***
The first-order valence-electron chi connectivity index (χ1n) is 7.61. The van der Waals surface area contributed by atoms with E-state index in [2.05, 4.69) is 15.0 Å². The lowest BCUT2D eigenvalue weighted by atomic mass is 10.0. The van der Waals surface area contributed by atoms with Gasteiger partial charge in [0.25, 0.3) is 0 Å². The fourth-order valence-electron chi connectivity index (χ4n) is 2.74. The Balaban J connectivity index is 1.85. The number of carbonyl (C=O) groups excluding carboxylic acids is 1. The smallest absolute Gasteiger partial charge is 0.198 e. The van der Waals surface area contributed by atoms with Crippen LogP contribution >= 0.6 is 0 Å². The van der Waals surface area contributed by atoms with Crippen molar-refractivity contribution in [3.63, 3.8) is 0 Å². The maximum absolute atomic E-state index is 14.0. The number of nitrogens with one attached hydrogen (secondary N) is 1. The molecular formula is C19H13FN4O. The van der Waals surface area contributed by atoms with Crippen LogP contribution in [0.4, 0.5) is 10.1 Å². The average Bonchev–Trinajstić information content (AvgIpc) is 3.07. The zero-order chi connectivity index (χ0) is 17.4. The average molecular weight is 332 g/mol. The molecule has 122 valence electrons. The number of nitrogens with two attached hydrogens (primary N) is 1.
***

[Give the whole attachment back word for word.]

The first-order valence-electron chi connectivity index (χ1n) is 7.61. The van der Waals surface area contributed by atoms with E-state index in [2.05, 4.69) is 15.0 Å². The lowest BCUT2D eigenvalue weighted by atomic mass is 10.0. The van der Waals surface area contributed by atoms with Gasteiger partial charge in [0.25, 0.3) is 0 Å². The fourth-order valence-electron chi connectivity index (χ4n) is 2.74. The Balaban J connectivity index is 1.85. The number of carbonyl (C=O) groups excluding carboxylic acids is 1. The smallest absolute Gasteiger partial charge is 0.198 e. The van der Waals surface area contributed by atoms with Crippen LogP contribution >= 0.6 is 0 Å². The van der Waals surface area contributed by atoms with Crippen molar-refractivity contribution in [3.63, 3.8) is 0 Å². The maximum absolute atomic E-state index is 14.0. The number of nitrogens with one attached hydrogen (secondary N) is 1. The molecular formula is C19H13FN4O. The van der Waals surface area contributed by atoms with Crippen LogP contribution in [0.4, 0.5) is 10.1 Å². The average Bonchev–Trinajstić information content (AvgIpc) is 3.07. The zero-order chi connectivity index (χ0) is 17.4. The average molecular weight is 332 g/mol. The molecule has 122 valence electrons. The number of nitrogens with two attached hydrogens (primary N) is 1.